For the Red Wings, Friday's chatter involved Drew Miller's possible return to the lineup and Brendan Smith's defensive gaffes in Game 1, but TSN did post a 52-second clip of Wings coach Mike Babcock's off-day presser...

WXYZ's Tom Leyden filed an off-day report...

And the Windsor Star's Bob Duff posted clips of Henrik Zetterberg and Kyle Quincey speaking to the media:

 

 

The Detroit News's David Guralnick and the Windsor Star's Tyler Brownbridge posted superb photo galleries from the Wings' Friday practice as well (holy crap, Joakim Andersson's wearing new hockey gloves, the apocalypse is nigh).

The Macomb Daily's Chuck Pleiness addressed Miller's status...

“I think I’m ready to go, it’s up to the coaches,” Miller said Friday. “I think the last couple of days I’ve come along with the straightening of my hand and my wrist so I feel confident out there. I feel that I’m ready to go.”

Miller, who had the cast removed on Sunday, could be back in the Wings’ lineup for Game 2 Saturday afternoon at the United Center in Chicago.

Wings coach Mike Babcock said before Game 1 that he was worried about the strength in Miller’s right hand.

“He looks good now on the ice so we’re happy to see that,” Babcock said. “He’s definitely a big part of our PK. He plays in all situations. If he can go, it’s a plus for us.

As expected Miller is anxious to get back.

“It’s definitely tough (sitting out),” Miller said. “You just try to stay a part of the team, in for the meetings and be around for the pre-game stuff. You try to watch and learn as much as you can from atop. It’s a little different perspective, but I have to be ready. It’s tough mentally, but you just have to work through the bag skates and prepare yourself for when you get back in.”

Prior to the injury Miller led the forwards in blocked shots (41) and was second on hits (81).

“The training staff here had me doing a lot of stuff to make the bone grow and get back,” Miller added. “I wouldn’t say rush back, because you want the bone to heal right and be all right. It’s good to be back out there shooting the puck and getting ready to play.”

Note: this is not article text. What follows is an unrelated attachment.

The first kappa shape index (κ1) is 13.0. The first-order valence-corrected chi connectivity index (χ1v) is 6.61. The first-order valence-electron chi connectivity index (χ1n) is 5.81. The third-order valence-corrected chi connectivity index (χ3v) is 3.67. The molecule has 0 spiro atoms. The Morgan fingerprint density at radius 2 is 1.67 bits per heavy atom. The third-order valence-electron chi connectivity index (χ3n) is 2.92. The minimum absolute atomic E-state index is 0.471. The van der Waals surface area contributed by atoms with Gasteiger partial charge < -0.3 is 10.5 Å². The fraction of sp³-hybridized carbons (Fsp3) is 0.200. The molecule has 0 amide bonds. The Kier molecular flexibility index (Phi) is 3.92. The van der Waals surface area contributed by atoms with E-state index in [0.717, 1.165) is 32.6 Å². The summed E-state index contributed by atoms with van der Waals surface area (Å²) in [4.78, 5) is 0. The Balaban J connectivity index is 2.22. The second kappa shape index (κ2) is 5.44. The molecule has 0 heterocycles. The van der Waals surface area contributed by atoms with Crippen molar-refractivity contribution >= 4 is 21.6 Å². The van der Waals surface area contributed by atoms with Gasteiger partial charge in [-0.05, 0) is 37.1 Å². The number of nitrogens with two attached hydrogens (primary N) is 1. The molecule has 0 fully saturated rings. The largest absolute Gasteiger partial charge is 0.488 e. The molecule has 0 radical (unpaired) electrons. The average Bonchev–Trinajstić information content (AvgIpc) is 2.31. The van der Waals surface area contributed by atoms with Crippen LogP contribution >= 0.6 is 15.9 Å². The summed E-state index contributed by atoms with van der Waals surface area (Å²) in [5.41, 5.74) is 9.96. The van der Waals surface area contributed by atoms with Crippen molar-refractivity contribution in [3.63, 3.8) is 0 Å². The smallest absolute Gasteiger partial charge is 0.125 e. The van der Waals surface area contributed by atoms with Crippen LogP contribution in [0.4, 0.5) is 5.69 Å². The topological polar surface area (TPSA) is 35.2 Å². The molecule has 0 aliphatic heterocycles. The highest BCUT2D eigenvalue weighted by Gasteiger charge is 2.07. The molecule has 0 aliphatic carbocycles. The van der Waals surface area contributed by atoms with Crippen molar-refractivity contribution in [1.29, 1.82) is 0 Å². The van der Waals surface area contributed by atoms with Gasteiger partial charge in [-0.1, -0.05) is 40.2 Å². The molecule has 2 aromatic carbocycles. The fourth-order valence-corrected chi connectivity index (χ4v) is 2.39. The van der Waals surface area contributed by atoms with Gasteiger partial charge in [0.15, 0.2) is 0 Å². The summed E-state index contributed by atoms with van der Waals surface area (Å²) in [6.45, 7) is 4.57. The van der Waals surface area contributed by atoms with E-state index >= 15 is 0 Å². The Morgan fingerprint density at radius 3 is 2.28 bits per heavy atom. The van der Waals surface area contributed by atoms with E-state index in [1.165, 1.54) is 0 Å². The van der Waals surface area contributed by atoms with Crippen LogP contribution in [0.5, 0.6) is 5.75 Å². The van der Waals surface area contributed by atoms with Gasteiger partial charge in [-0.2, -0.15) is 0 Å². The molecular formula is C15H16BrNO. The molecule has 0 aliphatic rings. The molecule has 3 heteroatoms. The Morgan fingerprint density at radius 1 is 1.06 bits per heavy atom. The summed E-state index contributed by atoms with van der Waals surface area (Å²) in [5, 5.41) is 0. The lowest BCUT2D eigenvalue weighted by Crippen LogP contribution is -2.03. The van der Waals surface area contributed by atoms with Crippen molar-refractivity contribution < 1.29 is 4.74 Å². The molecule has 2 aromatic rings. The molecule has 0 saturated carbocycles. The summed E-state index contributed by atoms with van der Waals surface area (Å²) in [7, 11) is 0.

The Detroit News's Ted Kulfan took note of Babcock's defense of Brendan Smith's gaffes (to be fair, it's not like Kyle Quincey's been a helpful partner for Smith)...

"Interesting, I heard all the stuff, the emotion from our staff, too, and I didn't see it like that," coach Mike Babcock said. "I saw a young guy trying to make a bunch of plays and nobody there to accept the pass at the end of it. What I did today was I showed him making a bunch of good plays and I said, 'Let me decide and you decide and nobody else decide.'"

Smith heard of the rumblings the day before and didn't feel it was particularly fair.

"I don't think so, actually," said Smith, who was credited with one giveaway in the game in 18 minutes, 56 seconds. "I talked to coach (Babcock) about it, and there's a thing where my speed will get me back to the puck first so I have to make better plays, obviously. That's one thing I want to do better at. But that's not a fair assessment. There are a lot of good plays I felt I made and those are things I will build on.Coach and I met this morning and went over things and it didn't come off like that. He said, 'I watched the game without the announcers and it's a totally different thing. Just build on the good things you did.'"

Babcock was mystified as to why Smith took the brunt of the criticism from analysts when the Red Wings as a whole struggled against the Chicago forecheck. In Babcock's view, Smith was hardly alone.

"If you're the defense, who would you pass the puck to?" Babcock said. "I heard about this defenseman and this defenseman turned it over, but who do you pass it to? There was nobody there to pass it to. That's my point. After I watch Game 2, I'll have a better handle of what's going on. Smitty fit in perfectly (with the rest of the team)."

As did DetroitRedWings.com's Bill Roose...

Smith’s friends made the Red Wings’ defenseman aware of the avalanche of criticism that he received after Game 1. It was his turnover in the Wings’ zone that led to Marian Hossa’s power-play goal that gave the Blackhawks a 1-0 lead early. There were other questionable breakout passes, but Smith isn’t the only culprit.